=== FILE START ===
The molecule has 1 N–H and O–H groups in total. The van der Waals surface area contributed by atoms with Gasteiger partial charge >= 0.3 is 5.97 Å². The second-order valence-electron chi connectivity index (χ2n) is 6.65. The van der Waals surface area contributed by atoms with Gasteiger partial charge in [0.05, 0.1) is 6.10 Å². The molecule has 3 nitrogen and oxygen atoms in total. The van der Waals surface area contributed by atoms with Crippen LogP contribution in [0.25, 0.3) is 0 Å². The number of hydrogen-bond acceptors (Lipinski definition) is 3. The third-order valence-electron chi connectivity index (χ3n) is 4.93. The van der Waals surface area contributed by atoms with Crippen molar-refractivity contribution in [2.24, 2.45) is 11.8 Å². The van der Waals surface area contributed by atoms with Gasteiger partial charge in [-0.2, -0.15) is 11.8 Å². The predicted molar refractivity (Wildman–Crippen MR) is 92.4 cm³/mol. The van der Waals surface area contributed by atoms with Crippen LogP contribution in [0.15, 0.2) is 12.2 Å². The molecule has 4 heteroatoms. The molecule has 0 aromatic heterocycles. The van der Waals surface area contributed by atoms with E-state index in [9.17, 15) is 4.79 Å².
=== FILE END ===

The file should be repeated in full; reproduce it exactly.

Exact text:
The molecule has 1 N–H and O–H groups in total. The van der Waals surface area contributed by atoms with Gasteiger partial charge >= 0.3 is 5.97 Å². The second-order valence-electron chi connectivity index (χ2n) is 6.65. The van der Waals surface area contributed by atoms with Gasteiger partial charge in [0.05, 0.1) is 6.10 Å². The molecule has 3 nitrogen and oxygen atoms in total. The van der Waals surface area contributed by atoms with Crippen LogP contribution in [0.25, 0.3) is 0 Å². The number of hydrogen-bond acceptors (Lipinski definition) is 3. The third-order valence-electron chi connectivity index (χ3n) is 4.93. The van der Waals surface area contributed by atoms with Crippen molar-refractivity contribution in [2.24, 2.45) is 11.8 Å². The van der Waals surface area contributed by atoms with Gasteiger partial charge in [-0.2, -0.15) is 11.8 Å². The predicted molar refractivity (Wildman–Crippen MR) is 92.4 cm³/mol. The van der Waals surface area contributed by atoms with Crippen LogP contribution in [0.15, 0.2) is 12.2 Å². The molecule has 4 heteroatoms. The molecule has 0 aromatic heterocycles. The van der Waals surface area contributed by atoms with E-state index in [9.17, 15) is 4.79 Å².